You may see floating spots or almost total darkness. Sometimes the blood will clear out by itself. But you might need surgery to remove it.
Over the years, the swollen and weak blood vessels can form scar tissue and pull the retina away from the back of the eye. If the retina becomes detached, you may see floating spots or flashing lights.
You may feel as if a curtain has been pulled over part of what you are looking at. A detached retina can cause loss of sight or blindness if you don't take care of it right away.
Call your doctor right away if you think you have a detached retina.
First, keep your blood sugar and blood pressure as close to normal as you can.
Your eye doctor may suggest laser treatment, which is when a light beam is aimed into the retina of the damaged eye. The beam closes off leaking blood vessels. It may stop blood and fluid from leaking into the vitreous. Laser treatment may slow the loss of sight.
If a lot of blood has leaked into your vitreous and your sight is poor, your eye doctor might suggest you have surgery called a vitrectomy (vih-TREK-toh-mee). A vitrectomy removes blood and fluids from the vitreous of your eye. Then clean fluid is put back into the eye. The surgery often makes your eyesight better.
You may not get any signs of diabetes retina damage or you may get one or more signs:
- Blurry or double vision
- Rings, flashing lights, or blank spots
- Dark or floating spots
- Pain or pressure in one or both of your eyes
- Trouble seeing things out of the corners of your eyes.
|If you have retina damage from diabetes, you may have blurry or double vision.|
Yes. You can get two other eye problems--cataracts and glaucoma. People without diabetes can get these eye problems, too. But people with diabetes get them more often and at a younger age.
- A cataract (KA-ter-act) is a cloud over the lens of your eye, which is usually clear. The lens focuses light onto the retina. A cataract makes everything you look at seem cloudy. You need surgery to remove the cataract. During surgery your lens is taken out and a plastic lens, like a contact lens, is put in. The plastic lens stays in your eye all the time. Cataract surgery helps you see clearly again.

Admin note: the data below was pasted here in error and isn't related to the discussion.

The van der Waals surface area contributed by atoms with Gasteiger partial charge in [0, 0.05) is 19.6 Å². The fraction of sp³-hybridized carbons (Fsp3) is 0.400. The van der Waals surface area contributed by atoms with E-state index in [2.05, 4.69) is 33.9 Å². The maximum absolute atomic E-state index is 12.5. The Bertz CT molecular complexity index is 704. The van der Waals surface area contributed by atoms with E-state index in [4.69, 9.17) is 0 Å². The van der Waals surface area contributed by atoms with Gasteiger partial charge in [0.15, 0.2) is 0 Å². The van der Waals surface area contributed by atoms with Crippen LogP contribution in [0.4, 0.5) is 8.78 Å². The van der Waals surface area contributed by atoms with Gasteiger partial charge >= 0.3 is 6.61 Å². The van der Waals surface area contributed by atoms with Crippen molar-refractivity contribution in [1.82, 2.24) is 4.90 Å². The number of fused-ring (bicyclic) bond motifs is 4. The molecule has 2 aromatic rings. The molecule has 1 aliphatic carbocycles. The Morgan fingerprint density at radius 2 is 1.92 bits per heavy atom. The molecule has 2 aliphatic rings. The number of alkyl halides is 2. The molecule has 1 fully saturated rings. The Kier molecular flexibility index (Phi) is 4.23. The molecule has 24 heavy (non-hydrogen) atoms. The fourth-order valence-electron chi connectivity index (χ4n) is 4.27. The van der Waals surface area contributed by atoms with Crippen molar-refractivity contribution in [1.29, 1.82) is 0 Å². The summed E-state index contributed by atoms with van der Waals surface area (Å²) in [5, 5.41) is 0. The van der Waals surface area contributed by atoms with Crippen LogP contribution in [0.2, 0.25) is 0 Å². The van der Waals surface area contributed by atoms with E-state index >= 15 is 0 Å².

- Glaucoma (glaw-KOH-muh) starts from pressure building up in the eye. Over time, this pressure damages your eye's main nerve--the optic nerve. The damage first causes you to lose sight from the sides of your eyes. Without treatment, you can go blind. Treating glaucoma is usually simple. Your eye doctor will give you special drops to use every day to lower the pressure in your eye. Or your eye doctor may want you to have laser surgery.
Eye Care Professionals (ophthalmologists, optometrists). To find an eye doctor near you, ask your doctor for a recommendation or contact a nearby hospital or medical school. Look for the American Academy of Ophthalmology on the Internet at www.eyenet.org and click on "Find an Ophthalmologist."
Diabetes Teachers (nurses, dietitians, pharmacists, and other health professionals). To find a diabetes teacher near you, call the American Association of Diabetes Educators toll-free at 1-800-TEAMUP4 (1-800-832-6874).
Recognized Diabetes Education Programs (teaching programs approved by the American Diabetes Association). To find a program near you, call toll-free at 1-800-DIABETES (1-800-342-2383).
Dietitians. To find a dietitian near you, call the American Dietetic Association's National Center for Nutrition and Dietetics toll-free at 1-800-366-1655.
Government. The National Eye Institute (NEI) is part of the National Institutes of Health. To learn more about eye problems, write or call NEI, 2020 Vision Place, Bethesda, MD 20892-3655,(301) 496-5248.